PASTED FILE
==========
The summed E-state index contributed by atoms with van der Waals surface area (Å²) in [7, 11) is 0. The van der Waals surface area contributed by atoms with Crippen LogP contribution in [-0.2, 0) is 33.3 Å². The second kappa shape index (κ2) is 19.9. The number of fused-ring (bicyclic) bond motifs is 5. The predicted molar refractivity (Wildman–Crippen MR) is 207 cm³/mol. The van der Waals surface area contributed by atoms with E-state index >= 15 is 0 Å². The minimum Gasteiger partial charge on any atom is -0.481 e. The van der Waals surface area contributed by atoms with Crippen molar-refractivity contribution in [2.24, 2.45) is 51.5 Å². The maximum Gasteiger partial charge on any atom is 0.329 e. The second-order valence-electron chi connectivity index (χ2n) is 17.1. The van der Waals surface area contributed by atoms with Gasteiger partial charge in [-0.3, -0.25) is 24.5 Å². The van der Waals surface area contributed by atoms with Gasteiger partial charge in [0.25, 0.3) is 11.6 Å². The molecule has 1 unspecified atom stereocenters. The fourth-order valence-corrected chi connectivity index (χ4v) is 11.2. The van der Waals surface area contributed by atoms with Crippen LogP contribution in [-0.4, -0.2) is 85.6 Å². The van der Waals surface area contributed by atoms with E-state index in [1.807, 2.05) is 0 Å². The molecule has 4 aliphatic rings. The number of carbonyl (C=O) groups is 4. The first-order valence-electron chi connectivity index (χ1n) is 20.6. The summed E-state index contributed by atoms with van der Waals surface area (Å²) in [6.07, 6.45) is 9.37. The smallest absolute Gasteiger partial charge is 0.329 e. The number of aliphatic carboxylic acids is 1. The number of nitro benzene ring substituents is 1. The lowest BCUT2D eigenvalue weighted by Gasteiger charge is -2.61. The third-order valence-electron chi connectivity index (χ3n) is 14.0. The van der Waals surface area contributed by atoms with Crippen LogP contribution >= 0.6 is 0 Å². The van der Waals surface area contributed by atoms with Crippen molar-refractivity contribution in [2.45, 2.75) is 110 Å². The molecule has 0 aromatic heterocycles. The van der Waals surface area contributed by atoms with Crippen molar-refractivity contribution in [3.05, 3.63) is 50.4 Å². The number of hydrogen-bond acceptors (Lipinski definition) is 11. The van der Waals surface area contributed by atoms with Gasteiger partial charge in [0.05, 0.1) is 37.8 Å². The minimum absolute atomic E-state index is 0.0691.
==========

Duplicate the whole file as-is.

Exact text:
The summed E-state index contributed by atoms with van der Waals surface area (Å²) in [7, 11) is 0. The van der Waals surface area contributed by atoms with Crippen LogP contribution in [-0.2, 0) is 33.3 Å². The second kappa shape index (κ2) is 19.9. The number of fused-ring (bicyclic) bond motifs is 5. The predicted molar refractivity (Wildman–Crippen MR) is 207 cm³/mol. The van der Waals surface area contributed by atoms with E-state index >= 15 is 0 Å². The minimum Gasteiger partial charge on any atom is -0.481 e. The van der Waals surface area contributed by atoms with Crippen molar-refractivity contribution in [2.24, 2.45) is 51.5 Å². The maximum Gasteiger partial charge on any atom is 0.329 e. The second-order valence-electron chi connectivity index (χ2n) is 17.1. The van der Waals surface area contributed by atoms with Gasteiger partial charge in [-0.3, -0.25) is 24.5 Å². The van der Waals surface area contributed by atoms with Gasteiger partial charge in [0.25, 0.3) is 11.6 Å². The molecule has 1 unspecified atom stereocenters. The fourth-order valence-corrected chi connectivity index (χ4v) is 11.2. The van der Waals surface area contributed by atoms with Crippen LogP contribution in [-0.4, -0.2) is 85.6 Å². The van der Waals surface area contributed by atoms with E-state index in [1.807, 2.05) is 0 Å². The molecule has 4 aliphatic rings. The number of carbonyl (C=O) groups is 4. The first-order valence-electron chi connectivity index (χ1n) is 20.6. The summed E-state index contributed by atoms with van der Waals surface area (Å²) in [6.07, 6.45) is 9.37. The smallest absolute Gasteiger partial charge is 0.329 e. The number of aliphatic carboxylic acids is 1. The number of nitro benzene ring substituents is 1. The lowest BCUT2D eigenvalue weighted by Gasteiger charge is -2.61. The third-order valence-electron chi connectivity index (χ3n) is 14.0. The van der Waals surface area contributed by atoms with Crippen LogP contribution >= 0.6 is 0 Å². The van der Waals surface area contributed by atoms with Crippen molar-refractivity contribution in [2.45, 2.75) is 110 Å². The molecule has 0 aromatic heterocycles. The van der Waals surface area contributed by atoms with Crippen molar-refractivity contribution in [3.05, 3.63) is 50.4 Å². The number of hydrogen-bond acceptors (Lipinski definition) is 11. The van der Waals surface area contributed by atoms with Gasteiger partial charge in [0.05, 0.1) is 37.8 Å². The minimum absolute atomic E-state index is 0.0691.